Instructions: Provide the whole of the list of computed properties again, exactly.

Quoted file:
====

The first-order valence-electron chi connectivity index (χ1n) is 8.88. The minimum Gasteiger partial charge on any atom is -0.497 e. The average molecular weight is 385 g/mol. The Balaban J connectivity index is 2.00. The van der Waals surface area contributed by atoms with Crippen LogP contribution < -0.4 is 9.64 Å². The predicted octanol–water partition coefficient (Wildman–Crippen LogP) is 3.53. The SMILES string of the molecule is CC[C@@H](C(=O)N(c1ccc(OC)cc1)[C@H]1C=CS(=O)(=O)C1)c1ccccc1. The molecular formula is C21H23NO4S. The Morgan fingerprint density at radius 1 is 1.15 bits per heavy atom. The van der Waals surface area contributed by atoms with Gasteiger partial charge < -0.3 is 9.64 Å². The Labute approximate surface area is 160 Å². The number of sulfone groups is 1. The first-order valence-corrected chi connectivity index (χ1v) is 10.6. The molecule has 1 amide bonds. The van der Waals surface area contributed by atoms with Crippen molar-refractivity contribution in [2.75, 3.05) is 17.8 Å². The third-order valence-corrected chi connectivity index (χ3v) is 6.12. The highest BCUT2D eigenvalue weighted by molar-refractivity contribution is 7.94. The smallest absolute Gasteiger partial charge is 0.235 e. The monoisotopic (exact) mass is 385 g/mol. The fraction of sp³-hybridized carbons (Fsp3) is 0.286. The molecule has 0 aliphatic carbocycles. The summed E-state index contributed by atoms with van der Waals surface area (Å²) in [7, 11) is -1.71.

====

The first-order valence-electron chi connectivity index (χ1n) is 8.88. The minimum Gasteiger partial charge on any atom is -0.497 e. The average molecular weight is 385 g/mol. The Balaban J connectivity index is 2.00. The van der Waals surface area contributed by atoms with Crippen LogP contribution < -0.4 is 9.64 Å². The predicted octanol–water partition coefficient (Wildman–Crippen LogP) is 3.53. The SMILES string of the molecule is CC[C@@H](C(=O)N(c1ccc(OC)cc1)[C@H]1C=CS(=O)(=O)C1)c1ccccc1. The molecular formula is C21H23NO4S. The Morgan fingerprint density at radius 1 is 1.15 bits per heavy atom. The van der Waals surface area contributed by atoms with Gasteiger partial charge < -0.3 is 9.64 Å². The Labute approximate surface area is 160 Å². The number of sulfone groups is 1. The first-order valence-corrected chi connectivity index (χ1v) is 10.6. The molecule has 1 amide bonds. The van der Waals surface area contributed by atoms with Crippen molar-refractivity contribution in [2.75, 3.05) is 17.8 Å². The third-order valence-corrected chi connectivity index (χ3v) is 6.12. The highest BCUT2D eigenvalue weighted by molar-refractivity contribution is 7.94. The smallest absolute Gasteiger partial charge is 0.235 e. The monoisotopic (exact) mass is 385 g/mol. The fraction of sp³-hybridized carbons (Fsp3) is 0.286. The molecule has 0 aliphatic carbocycles. The summed E-state index contributed by atoms with van der Waals surface area (Å²) in [7, 11) is -1.71.